The top part of this code is unchanged from the previous example. Our new scroll code begins at line 28. Note that you must always set scroll positions at the end of the NMI handler, right before RTI. If you set scroll positions earlier, other writes to PPU memory can interfere with how the PPU calculates scroll positions, leading to unexpected behavior. For a full explanation of how the PPU calculates scroll positions, including a discussion of the PPU's internal registers, see the NESDev Wiki page on PPU scrolling.

The first thing that our new code does is check the current scroll position (scroll) against zero. If it is zero, that means we are about to wrap to a new nametable, and we will need to change the base nametable. BNE set_scroll_positions skips the PPUCTRL-setting code if scroll is not zero. Assuming that we do need to change the base nametable, we load the saved PPUCTRL settings and use a logical filter (EOR) to flip a bit to its opposite.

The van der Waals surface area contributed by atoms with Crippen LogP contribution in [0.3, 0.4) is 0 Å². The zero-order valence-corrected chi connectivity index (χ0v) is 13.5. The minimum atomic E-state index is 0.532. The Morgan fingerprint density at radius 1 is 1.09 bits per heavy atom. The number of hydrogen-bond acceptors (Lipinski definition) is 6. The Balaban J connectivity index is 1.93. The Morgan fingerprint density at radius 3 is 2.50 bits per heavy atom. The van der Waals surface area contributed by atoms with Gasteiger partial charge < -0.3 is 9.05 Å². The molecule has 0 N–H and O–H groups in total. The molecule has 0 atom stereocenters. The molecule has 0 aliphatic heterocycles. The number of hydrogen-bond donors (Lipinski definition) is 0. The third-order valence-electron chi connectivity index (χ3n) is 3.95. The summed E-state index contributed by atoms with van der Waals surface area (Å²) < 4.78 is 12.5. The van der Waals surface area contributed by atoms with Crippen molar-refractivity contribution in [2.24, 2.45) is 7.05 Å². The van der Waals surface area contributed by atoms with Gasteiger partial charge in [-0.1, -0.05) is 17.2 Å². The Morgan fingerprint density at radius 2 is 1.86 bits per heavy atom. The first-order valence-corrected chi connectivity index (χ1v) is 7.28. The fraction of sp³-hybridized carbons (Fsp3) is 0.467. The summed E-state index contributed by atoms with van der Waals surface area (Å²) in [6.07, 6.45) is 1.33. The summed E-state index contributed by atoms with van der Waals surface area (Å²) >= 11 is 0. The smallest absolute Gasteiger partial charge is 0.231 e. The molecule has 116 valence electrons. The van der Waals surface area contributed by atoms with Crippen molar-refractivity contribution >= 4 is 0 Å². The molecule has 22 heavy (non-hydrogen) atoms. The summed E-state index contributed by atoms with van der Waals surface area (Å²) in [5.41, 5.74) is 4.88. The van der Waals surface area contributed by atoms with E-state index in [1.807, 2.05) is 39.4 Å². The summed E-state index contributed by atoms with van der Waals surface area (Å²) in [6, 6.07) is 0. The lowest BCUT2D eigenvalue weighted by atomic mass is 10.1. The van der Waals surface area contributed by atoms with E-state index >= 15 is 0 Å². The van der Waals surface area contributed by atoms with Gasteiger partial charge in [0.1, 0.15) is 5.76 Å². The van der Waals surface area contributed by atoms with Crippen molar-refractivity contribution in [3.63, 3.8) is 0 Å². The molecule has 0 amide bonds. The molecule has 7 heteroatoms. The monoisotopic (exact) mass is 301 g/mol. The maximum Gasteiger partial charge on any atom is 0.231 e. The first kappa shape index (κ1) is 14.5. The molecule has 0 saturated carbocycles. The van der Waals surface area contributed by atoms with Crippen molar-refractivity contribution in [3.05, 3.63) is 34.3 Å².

Logical Filters

Before continuing on, let's take some time to learn about the three logical filter opcodes that the 6502 offers: AND, ORA, and EOR. Each opcode takes one byte as its operand, compares each bit of its operand with the corresponding bit of the accumulator, and changes individual bits of the value stored in the accumulator. Because logical filters make bit-by-bit comparisons, logical filter operands are usually expressed in binary.